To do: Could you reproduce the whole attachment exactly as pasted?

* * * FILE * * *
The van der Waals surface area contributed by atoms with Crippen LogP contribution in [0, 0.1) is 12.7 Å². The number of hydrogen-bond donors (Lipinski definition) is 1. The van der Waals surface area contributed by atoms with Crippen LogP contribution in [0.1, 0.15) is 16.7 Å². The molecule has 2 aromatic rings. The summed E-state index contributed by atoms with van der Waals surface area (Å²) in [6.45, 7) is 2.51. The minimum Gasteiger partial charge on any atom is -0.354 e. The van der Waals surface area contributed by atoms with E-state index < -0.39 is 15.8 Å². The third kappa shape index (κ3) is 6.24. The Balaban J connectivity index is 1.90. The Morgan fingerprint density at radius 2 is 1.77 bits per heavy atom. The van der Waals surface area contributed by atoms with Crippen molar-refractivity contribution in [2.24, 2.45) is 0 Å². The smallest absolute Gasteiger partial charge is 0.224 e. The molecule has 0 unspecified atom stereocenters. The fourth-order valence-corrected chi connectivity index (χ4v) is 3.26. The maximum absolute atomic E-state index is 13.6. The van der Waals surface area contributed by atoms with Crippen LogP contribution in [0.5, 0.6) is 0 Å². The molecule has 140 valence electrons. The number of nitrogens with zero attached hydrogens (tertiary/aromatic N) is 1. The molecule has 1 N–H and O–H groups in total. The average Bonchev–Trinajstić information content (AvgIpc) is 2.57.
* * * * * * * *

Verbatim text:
The van der Waals surface area contributed by atoms with Crippen LogP contribution in [0, 0.1) is 12.7 Å². The number of hydrogen-bond donors (Lipinski definition) is 1. The van der Waals surface area contributed by atoms with Crippen LogP contribution in [0.1, 0.15) is 16.7 Å². The molecule has 2 aromatic rings. The summed E-state index contributed by atoms with van der Waals surface area (Å²) in [6.45, 7) is 2.51. The minimum Gasteiger partial charge on any atom is -0.354 e. The van der Waals surface area contributed by atoms with E-state index < -0.39 is 15.8 Å². The third kappa shape index (κ3) is 6.24. The Balaban J connectivity index is 1.90. The Morgan fingerprint density at radius 2 is 1.77 bits per heavy atom. The van der Waals surface area contributed by atoms with Crippen molar-refractivity contribution in [2.24, 2.45) is 0 Å². The smallest absolute Gasteiger partial charge is 0.224 e. The molecule has 0 unspecified atom stereocenters. The fourth-order valence-corrected chi connectivity index (χ4v) is 3.26. The maximum absolute atomic E-state index is 13.6. The van der Waals surface area contributed by atoms with Crippen LogP contribution in [0.5, 0.6) is 0 Å². The molecule has 140 valence electrons. The number of nitrogens with zero attached hydrogens (tertiary/aromatic N) is 1. The molecule has 1 N–H and O–H groups in total. The average Bonchev–Trinajstić information content (AvgIpc) is 2.57.